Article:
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    • Top 5 Edited Tarantino + Menke Films
      EDITING

      Top 5 Edited Tarantino + Menke Films

      July 28, 2010, 11:05 am
      28 July 2010<br><br> As an editor, one of the best things ever is to find a director that you work really well with. There are a few editors that have this kind of long term partnership, like Schoonmaker and Scorsese, or Sanders and Cronenberg for example. There’s one duo, however, who have established a very specific style together over the years, and that’s Menke and Tarantino. Some themes that run throughout their work together (from an editing perspective) are long takes, wide shots, the emulation of various 1970’s era movie styles, and of course fun with the concept of time through the use of chapters.

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    • Top 5 Edited Belly of the Whale Moments in a Pixar
      EDITING

      Top 5 Edited Belly of the Whale Moments in a Pixar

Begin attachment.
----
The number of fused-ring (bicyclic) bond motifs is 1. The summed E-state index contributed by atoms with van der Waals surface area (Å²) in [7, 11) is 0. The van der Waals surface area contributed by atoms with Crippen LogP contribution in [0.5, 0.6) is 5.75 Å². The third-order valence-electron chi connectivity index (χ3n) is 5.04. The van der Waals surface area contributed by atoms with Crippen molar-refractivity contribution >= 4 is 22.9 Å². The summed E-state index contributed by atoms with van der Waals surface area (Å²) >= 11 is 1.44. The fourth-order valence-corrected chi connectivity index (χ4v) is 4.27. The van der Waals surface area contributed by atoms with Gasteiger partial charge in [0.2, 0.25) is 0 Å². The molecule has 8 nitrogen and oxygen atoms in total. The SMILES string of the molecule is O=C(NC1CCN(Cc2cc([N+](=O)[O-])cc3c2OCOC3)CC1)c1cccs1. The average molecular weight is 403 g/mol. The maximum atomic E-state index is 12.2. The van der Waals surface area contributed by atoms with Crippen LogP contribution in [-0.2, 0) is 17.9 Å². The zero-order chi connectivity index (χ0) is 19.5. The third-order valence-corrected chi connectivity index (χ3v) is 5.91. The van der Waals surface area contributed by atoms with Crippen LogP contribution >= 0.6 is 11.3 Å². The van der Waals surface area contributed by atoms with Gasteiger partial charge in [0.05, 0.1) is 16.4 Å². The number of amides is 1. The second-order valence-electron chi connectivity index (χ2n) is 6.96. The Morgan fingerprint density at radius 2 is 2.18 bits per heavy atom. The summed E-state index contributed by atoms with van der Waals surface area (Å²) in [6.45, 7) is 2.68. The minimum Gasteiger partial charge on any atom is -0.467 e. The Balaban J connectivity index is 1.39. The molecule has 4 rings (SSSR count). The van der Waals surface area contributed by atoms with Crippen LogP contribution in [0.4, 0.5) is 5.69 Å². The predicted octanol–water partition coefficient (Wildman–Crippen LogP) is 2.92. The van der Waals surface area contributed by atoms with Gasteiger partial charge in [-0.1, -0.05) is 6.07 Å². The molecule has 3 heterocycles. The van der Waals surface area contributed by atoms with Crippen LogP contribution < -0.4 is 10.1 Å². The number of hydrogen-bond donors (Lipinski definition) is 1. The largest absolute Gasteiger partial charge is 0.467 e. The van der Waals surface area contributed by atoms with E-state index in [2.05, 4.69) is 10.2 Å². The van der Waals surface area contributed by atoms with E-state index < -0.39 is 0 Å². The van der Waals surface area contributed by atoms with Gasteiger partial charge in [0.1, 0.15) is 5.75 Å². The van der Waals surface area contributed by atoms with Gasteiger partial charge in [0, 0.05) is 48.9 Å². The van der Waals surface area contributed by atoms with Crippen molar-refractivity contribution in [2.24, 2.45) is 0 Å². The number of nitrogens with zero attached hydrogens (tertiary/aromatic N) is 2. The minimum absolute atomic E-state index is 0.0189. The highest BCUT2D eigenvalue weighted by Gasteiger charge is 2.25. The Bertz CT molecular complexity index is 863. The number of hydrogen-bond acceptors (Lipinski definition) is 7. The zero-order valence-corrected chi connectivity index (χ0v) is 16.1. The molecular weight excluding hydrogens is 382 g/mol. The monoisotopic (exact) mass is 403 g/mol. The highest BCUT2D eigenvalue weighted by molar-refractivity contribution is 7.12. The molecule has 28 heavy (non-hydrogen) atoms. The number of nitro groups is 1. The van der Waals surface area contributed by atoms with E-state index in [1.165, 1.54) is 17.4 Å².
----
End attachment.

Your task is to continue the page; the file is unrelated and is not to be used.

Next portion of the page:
July 14, 2010, 1:54 pm
      As storytellers we have to be aware of the different types of story structure, and each part of every type of story. One part that all types have in common is called the "Belly of the Whale," or the part in which the main character(s) hit the lowest low in the situation at hand. This part marks the turning point in the main character’s development, and therefore it’s important that the way that it is told is exceptionally strong. One company that seems to consistently nail it by making the Belly of the Whale unique, touching, and still able to have a little bit of humour in it, is Pixar (my dream employer).

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    • Top 5 Edited Wolverine Fight Scenes
      EDITING

      Top 5 Edited Wolverine Fight Scenes

      June 30, 2010, 8:33 pm